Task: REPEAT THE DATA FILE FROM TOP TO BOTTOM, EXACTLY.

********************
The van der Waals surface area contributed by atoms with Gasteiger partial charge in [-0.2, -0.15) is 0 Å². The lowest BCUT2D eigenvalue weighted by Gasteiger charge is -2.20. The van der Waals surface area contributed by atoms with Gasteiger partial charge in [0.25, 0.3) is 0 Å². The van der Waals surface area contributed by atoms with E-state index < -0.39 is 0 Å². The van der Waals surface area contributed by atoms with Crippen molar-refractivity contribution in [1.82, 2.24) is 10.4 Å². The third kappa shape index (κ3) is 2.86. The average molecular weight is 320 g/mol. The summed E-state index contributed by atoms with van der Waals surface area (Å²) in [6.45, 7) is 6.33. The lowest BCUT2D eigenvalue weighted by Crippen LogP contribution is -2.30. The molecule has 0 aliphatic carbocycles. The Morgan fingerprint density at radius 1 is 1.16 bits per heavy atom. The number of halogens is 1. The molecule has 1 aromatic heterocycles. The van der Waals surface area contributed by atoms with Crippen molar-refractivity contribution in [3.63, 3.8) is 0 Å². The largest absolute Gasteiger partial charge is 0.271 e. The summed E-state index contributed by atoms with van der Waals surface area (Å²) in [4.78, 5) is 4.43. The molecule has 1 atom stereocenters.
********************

The van der Waals surface area contributed by atoms with Gasteiger partial charge in [-0.2, -0.15) is 0 Å². The lowest BCUT2D eigenvalue weighted by Gasteiger charge is -2.20. The van der Waals surface area contributed by atoms with Gasteiger partial charge in [0.25, 0.3) is 0 Å². The van der Waals surface area contributed by atoms with E-state index < -0.39 is 0 Å². The van der Waals surface area contributed by atoms with Crippen molar-refractivity contribution in [1.82, 2.24) is 10.4 Å². The third kappa shape index (κ3) is 2.86. The average molecular weight is 320 g/mol. The summed E-state index contributed by atoms with van der Waals surface area (Å²) in [6.45, 7) is 6.33. The lowest BCUT2D eigenvalue weighted by Crippen LogP contribution is -2.30. The molecule has 0 aliphatic carbocycles. The Morgan fingerprint density at radius 1 is 1.16 bits per heavy atom. The number of halogens is 1. The molecule has 1 aromatic heterocycles. The van der Waals surface area contributed by atoms with Crippen molar-refractivity contribution in [3.63, 3.8) is 0 Å². The largest absolute Gasteiger partial charge is 0.271 e. The summed E-state index contributed by atoms with van der Waals surface area (Å²) in [4.78, 5) is 4.43. The molecule has 1 atom stereocenters.